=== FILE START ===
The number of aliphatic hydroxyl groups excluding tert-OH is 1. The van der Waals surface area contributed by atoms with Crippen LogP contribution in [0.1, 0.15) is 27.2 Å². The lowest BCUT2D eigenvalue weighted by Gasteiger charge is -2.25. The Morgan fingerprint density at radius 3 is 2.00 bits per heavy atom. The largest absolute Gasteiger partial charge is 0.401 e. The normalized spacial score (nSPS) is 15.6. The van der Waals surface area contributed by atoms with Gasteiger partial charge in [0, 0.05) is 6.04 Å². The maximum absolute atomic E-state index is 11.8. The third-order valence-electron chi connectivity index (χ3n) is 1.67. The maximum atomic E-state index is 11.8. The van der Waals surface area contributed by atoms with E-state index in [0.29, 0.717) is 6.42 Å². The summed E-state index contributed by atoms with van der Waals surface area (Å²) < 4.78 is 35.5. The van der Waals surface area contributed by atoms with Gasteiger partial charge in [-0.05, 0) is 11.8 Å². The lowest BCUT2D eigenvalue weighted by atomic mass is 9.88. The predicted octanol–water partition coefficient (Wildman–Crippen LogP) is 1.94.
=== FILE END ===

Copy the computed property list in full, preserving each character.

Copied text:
The number of aliphatic hydroxyl groups excluding tert-OH is 1. The van der Waals surface area contributed by atoms with Crippen LogP contribution in [0.1, 0.15) is 27.2 Å². The lowest BCUT2D eigenvalue weighted by Gasteiger charge is -2.25. The Morgan fingerprint density at radius 3 is 2.00 bits per heavy atom. The largest absolute Gasteiger partial charge is 0.401 e. The normalized spacial score (nSPS) is 15.6. The van der Waals surface area contributed by atoms with Gasteiger partial charge in [0, 0.05) is 6.04 Å². The maximum absolute atomic E-state index is 11.8. The third-order valence-electron chi connectivity index (χ3n) is 1.67. The maximum atomic E-state index is 11.8. The van der Waals surface area contributed by atoms with E-state index in [0.29, 0.717) is 6.42 Å². The summed E-state index contributed by atoms with van der Waals surface area (Å²) < 4.78 is 35.5. The van der Waals surface area contributed by atoms with Gasteiger partial charge in [-0.05, 0) is 11.8 Å². The lowest BCUT2D eigenvalue weighted by atomic mass is 9.88. The predicted octanol–water partition coefficient (Wildman–Crippen LogP) is 1.94.